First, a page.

Jan 20, 2014 - Health + Traits

What Patients Say Works For High Cholesterol

High Cholesterol InfographicFor the live-updated, fully-labelled, interactive version of this infographic, click here.

By Alex Carmichael, Co-Founder of CureTogether

If part of your plan for 2014 is to eat healthier, exercise, and lower your cholesterol, this post is for you! Some of the most popular treatments for High Cholesterol are not necessarily the most effective, according to a new study by CureTogether, a free resource owned by 23andMe that allows people to share information about their health and treatments.

Participants in the study said they found that some drugs – including Statins, Crestor, and Lipitor – were the most effective. Conversely some popular treatments such as Fish oil and Vitamin D were among the least effective, according to the study. High Cholesterol affects millions of Americans. Finding treatments that work well is important to improve quality of life, so CureTogether asked people living with High Cholesterol to rate the effectiveness of different treatments.

CureTogether’s study compiled responses from 1,862 people with High Cholesterol, who rated the effectiveness of 19 different treatments. Among the most helpful treatments were statin drugs, weight loss, exercise, and quitting smoking. Also effective for those in the study were diet changes including reducing carbohydrates. The people in the study also said that cinnamon and garlic – both folk remedies –  were not as effective.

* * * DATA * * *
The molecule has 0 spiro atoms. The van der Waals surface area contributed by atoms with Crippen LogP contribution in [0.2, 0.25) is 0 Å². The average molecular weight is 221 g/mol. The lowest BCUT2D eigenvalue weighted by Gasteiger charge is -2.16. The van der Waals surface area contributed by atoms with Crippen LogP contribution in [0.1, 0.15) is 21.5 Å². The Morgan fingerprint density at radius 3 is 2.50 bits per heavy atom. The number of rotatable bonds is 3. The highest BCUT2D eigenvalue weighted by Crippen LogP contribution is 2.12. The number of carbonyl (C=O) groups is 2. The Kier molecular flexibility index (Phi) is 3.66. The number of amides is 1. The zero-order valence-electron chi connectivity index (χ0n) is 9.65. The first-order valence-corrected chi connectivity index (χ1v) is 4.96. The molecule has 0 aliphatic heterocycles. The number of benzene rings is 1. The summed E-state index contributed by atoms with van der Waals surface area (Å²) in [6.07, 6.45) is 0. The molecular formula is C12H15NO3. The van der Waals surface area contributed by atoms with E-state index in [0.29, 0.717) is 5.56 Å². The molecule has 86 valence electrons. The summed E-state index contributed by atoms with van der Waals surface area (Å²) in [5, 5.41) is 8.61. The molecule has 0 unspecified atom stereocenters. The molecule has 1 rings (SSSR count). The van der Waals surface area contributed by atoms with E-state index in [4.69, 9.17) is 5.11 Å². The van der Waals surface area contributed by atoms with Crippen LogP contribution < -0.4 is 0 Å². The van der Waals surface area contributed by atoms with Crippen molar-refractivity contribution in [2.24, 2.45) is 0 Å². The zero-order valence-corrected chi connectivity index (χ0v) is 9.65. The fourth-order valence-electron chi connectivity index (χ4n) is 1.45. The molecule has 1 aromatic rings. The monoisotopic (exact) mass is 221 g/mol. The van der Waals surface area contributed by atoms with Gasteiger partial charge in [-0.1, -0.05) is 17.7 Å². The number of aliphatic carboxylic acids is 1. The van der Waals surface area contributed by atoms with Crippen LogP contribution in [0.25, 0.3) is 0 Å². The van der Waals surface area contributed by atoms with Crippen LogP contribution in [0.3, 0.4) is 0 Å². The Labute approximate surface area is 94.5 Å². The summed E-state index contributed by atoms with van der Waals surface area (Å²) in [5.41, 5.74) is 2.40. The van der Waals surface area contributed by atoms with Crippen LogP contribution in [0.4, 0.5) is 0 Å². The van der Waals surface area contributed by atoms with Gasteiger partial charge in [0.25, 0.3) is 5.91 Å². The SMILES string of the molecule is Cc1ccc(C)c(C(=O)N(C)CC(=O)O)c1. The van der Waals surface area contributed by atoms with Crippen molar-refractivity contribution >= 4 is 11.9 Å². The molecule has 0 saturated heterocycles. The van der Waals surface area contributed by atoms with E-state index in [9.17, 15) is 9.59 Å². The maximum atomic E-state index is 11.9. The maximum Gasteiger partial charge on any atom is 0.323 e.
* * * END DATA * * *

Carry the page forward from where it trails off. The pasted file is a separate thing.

Most Effective Rated Treatments for People with High Cholesterol
1. Statins
2. Crestor
3. Lipitor
4. Quit smoking
5. Zocor
6. Weight loss
7. Niaspan
8. No carbohydrates
9. Exercise
10. Red yeast rice

Where did this data come from? This is the result of a four-year CureTogether study on High Cholesterol, in which people suffering from the condition shared information about their symptoms and what treatments worked best for them. We’d like to thank those who participated. And just as they shared their experience with High Cholesterol treatments, we’re freely and openly sharing the results of the High Cholesterol study.

This is part of a regular series of CureTogether research findings. CureTogether’s research findings are different than those made by 23andMe, which look at genetic associations with illness, traits and drug response. But as we continue our work with the CureTogether community, 23andMe hopes to incorporate more of this kind of self-reported information into our own research. CureTogether present its findings just as they are — patient-reported data — to stimulate discussion and generate new insights for further research.

Please tweet, blog, or pass this along to anyone who can benefit or is interested in High Cholesterol. Thank you!

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